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Clifton Mansion renovation work to begin

Workers will begin a $7 million renovation of the former summer home of philanthropist Johns Hopkins next week.

Clifton Mansion

(Photo: Frederic C. Chalfant)

The work at the historic Clifton Mansion in Northeast Baltimore will include updating the 200-year-old mansion with LEED (Leadership in Energy and Environmental Design) Gold standards like a geothermal HVAC system, automatic light switches and low-flow plumbing.

The Italianate stucco mansion was first built in 1813 for Henry Thompson, a captain in the War of 1812. It later served as the summer residence of Johns Hopkins, who purchased the property in 1837.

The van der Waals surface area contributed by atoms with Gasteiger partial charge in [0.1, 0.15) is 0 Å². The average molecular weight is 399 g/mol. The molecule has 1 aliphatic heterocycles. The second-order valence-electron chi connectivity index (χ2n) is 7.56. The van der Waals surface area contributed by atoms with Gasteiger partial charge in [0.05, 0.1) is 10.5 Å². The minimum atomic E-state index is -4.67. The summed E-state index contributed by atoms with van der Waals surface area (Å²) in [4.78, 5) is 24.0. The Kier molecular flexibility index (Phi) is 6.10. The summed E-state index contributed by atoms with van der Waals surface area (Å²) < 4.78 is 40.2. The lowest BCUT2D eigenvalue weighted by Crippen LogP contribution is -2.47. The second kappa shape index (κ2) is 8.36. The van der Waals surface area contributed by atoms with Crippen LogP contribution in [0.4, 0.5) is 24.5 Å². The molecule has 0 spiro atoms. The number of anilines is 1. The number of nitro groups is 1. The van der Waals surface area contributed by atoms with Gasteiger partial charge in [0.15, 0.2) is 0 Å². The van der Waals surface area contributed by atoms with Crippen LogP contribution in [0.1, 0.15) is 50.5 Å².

The city purchased the mansion and the surrounding Clifton Park in 1895.

The mansion is listed on the National Register of Historic Places. Sweeping vistas of the city can be seen from an 80-foot tower that caps the house and inside, the mansion holds architectural gems such as several murals and 200-year-old “jib” doors that were hidden by renovations performed there 50 years ago. A jib door is a functioning door that is built into a wall.

The nonprofit service group Civic Works currently uses the Clifton Mansion as its local headquarters. The nonprofit moved into what was then a vacant and dilapidated space in 1993.

Mayor Stephanie Rawlings-Blake will officially kick off the renovations at an event scheduled for 12:30 p.m. Monday at the property, located 2701 St. Lo Drive.